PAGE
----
Coronavirus Singapore


Scientists here have found that a strong T-cell immune response specific to the Sars-CoV-2 virus, observed in some people, could prevent severe Covid-19.

The immune system depends on the T-cells, a type of white blood cells, working together with antibodies to eradicate the virus.

The study, by Duke-NUS Medical School and the National University of Singapore's Saw Swee Hock School of Public Health, compared the T-cell response of 85 asymptomatic patients and 75 who were symptomatic. The patients were infected with the virus at around the same time.

The findings were published online in the Journal of Experimental Medicine on March 1.

The asymptomatic patients were selected from migrant workers staying in dormitories, and the rest from Covid-19 patients with mild to severe symptoms at the Singapore General Hospital, National University Hospital and National Centre for Infectious Diseases.

The team found that the frequency with which the T-cells recognised different viral proteins produced by the Sars-CoV-2 virus was similar in both asymptomatic and hospitalised patients. But those who were asymptomatic produced higher quantities of IFN gamma and IL-2, which are cytokines produced by T-cells when an infected cell is recognised. The cytokines play an important role in inhibiting viral replication.

Dr Nina Le Bert, senior research fellow at Duke-NUS' Emerging Infectious Diseases (EID) programme and co-author of the study, said the findings could be key in explaining why some patients were able to recover from their infections faster and without developing any symptoms.

She added that all the recovered patients whom they tested had developed both antibodies and T-cells, although some had undetectable levels of antibodies but a high level of T-cells.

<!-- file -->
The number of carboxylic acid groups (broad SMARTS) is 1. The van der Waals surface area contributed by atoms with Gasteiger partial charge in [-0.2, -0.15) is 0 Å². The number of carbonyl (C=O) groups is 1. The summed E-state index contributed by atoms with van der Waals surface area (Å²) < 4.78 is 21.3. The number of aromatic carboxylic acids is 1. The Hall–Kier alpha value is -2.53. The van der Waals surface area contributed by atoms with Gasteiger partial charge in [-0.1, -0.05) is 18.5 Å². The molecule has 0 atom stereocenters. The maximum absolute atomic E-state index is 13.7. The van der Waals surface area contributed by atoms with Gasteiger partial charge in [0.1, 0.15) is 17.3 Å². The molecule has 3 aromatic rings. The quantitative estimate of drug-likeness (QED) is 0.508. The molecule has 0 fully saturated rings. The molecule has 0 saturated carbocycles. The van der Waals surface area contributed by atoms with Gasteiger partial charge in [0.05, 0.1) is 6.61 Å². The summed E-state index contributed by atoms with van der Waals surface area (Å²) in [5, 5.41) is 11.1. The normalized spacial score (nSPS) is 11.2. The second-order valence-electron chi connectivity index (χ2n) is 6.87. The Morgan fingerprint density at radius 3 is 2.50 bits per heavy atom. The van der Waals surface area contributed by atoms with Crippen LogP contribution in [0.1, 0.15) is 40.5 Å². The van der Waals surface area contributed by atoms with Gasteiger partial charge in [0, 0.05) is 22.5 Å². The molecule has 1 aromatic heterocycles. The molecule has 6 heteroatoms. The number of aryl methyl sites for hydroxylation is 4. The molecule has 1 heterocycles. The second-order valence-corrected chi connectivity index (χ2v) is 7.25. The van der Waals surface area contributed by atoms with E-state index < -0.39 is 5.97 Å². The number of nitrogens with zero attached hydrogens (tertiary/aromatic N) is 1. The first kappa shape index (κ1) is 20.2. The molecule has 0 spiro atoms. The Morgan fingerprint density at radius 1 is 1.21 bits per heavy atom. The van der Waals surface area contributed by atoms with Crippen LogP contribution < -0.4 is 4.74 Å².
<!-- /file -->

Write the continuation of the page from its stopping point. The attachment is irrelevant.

Much is still unknown about the level of T-cells necessary to protect an individual from Covid-19.

An earlier study, also by Duke-NUS, closely tracked the amount of Sars-CoV-2 specific T-cells in 12 Covid-19 patients throughout their illness, and found that those who had T-cell responses early on in their infection were less likely to develop severe disease.

The 12 patients in Singapore had varying disease severity. Some had mild or moderate symptoms, while others were severely ill or eventually succumbed to the disease.

The study, which was published in the scientific journal Cell Reports in January, found that those with severe disease had few functional T-cells specific to the virus, and they emerged many days after the disease onset. Those with mild disease, however, had a larger number of T-cells as early as two days after disease onset.

Dr Anthony Tanoto Tan, senior research fellow at the Duke-NUS EID programme, and co-author of the study, said that monitoring the patient's level of T-cells can help doctors determine if the disease is likely to be mild or severe. Patients with a weak or delayed T-cell response may need to be closely monitored in intensive care.